The mini mailbox lets you know when you get mail

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Craving for that parcel to arrive? The anticipation can sometimes make the simple walk to the mailbox feel like a trek to Mordor. Will there be a bunch of letters waiting for you, or will you be met with the soul-crushing emptiness of a barren box? Fear not, for YouTuber James Music has concocted an adorable tech-solution to this age-old postal predicament.

Meet the mini mailbox

James Music's nifty contraption doesn't quite fit the mould of an ESPHome project, as it features Tasmota firmware on a LOLIN D1 mini. But don't worry, ESPHome lovers! With a little tinkering, it should be possible to port this project, as ESPHome is no stranger to servos. Though, it's worth noting that the creator did mention a few hiccups in the porting process on Reddit.

The foundation: making your mailbox smart

To make this adorable miniature mailbox a part of your everyday routine, your real mailbox needs a dose of smarts. Enter Home Assistant, which requires a method to detect your incoming mail. The original artist used door break sensors, but an Aqara door/window sensor could also work.

Assembling the tech-ensemble: the necessary bits and bobs

To bring this miniature masterpiece to life, you'll need a 3D printer to fashion the tiny mailbox. The blueprint for this petite creation is available on Thingiverse, waiting to be assembled. Additional components include a LOLIN/Wemos D1 mini, an SG90 9G servo, a few strands of wire, and a soldering station.

For the cherry on top, consider painting your mini mailbox or printing it with a colourful filament. You'll wonder how you ever lived without this charming companion as you watch your mailbox notify you of each delivery.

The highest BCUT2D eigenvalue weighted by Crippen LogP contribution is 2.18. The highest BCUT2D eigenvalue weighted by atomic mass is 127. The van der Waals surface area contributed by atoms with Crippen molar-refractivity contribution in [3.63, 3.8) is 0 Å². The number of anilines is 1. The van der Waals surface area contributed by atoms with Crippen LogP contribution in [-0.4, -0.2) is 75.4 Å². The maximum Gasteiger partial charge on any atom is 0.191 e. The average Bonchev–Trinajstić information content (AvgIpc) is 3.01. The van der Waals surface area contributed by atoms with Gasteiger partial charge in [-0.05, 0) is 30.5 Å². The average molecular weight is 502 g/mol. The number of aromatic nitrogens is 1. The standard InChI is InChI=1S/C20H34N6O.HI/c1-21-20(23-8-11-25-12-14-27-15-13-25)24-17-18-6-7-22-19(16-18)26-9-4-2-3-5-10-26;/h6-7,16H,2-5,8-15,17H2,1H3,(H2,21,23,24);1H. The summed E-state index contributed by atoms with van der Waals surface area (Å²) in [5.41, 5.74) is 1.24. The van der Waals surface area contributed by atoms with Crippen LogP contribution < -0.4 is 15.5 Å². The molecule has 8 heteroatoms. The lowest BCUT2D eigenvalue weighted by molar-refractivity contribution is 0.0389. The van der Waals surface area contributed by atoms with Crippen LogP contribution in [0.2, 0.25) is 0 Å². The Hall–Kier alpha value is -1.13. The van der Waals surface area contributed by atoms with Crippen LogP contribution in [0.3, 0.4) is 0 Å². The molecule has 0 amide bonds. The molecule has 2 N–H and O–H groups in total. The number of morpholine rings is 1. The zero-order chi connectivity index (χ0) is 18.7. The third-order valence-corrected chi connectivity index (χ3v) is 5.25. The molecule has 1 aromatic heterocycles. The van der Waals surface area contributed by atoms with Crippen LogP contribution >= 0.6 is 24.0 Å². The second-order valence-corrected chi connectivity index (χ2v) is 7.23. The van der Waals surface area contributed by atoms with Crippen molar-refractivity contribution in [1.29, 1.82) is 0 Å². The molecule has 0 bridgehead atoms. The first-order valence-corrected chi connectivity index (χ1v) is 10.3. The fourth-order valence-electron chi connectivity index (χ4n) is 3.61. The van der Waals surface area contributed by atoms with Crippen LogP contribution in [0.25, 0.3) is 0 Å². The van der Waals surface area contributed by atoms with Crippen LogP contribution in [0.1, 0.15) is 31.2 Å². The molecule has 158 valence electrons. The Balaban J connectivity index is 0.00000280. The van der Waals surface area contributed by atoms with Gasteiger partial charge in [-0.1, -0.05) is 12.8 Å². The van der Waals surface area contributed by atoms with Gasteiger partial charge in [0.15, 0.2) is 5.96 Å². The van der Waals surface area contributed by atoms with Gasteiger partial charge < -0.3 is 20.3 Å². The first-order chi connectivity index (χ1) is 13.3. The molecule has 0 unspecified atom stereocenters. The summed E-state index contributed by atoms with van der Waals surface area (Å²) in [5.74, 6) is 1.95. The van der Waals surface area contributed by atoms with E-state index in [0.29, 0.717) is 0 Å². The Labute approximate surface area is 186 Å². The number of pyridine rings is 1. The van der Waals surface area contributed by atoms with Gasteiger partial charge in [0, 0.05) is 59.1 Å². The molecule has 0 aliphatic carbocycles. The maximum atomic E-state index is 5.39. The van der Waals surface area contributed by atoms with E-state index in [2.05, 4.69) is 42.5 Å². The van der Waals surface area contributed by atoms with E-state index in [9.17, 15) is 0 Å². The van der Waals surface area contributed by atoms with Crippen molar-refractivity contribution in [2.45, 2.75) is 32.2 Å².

A portrait photo oif Liam Alexander Colman, the author, creator, and owner of Home Assistant Guide wearing a suit.

About Liam Alexander Colman

is an experienced Home Assistant user who has been utilizing the platform for a variety of projects over an extended period. His journey began with a Raspberry Pi, which quickly grew to three Raspberry Pis and eventually a full-fledged server. Liam's current operating system of choice is Unraid, with Home Assistant comfortably running in a Docker container.
With a deep understanding of the intricacies of Home Assistant, Liam has an impressive setup, consisting of various Zigbee devices, and seamless integrations with existing products such as his Android TV box. For those interested in learning more about Liam's experience with Home Assistant, he shares his insights on how he first started using the platform and his subsequent journey.

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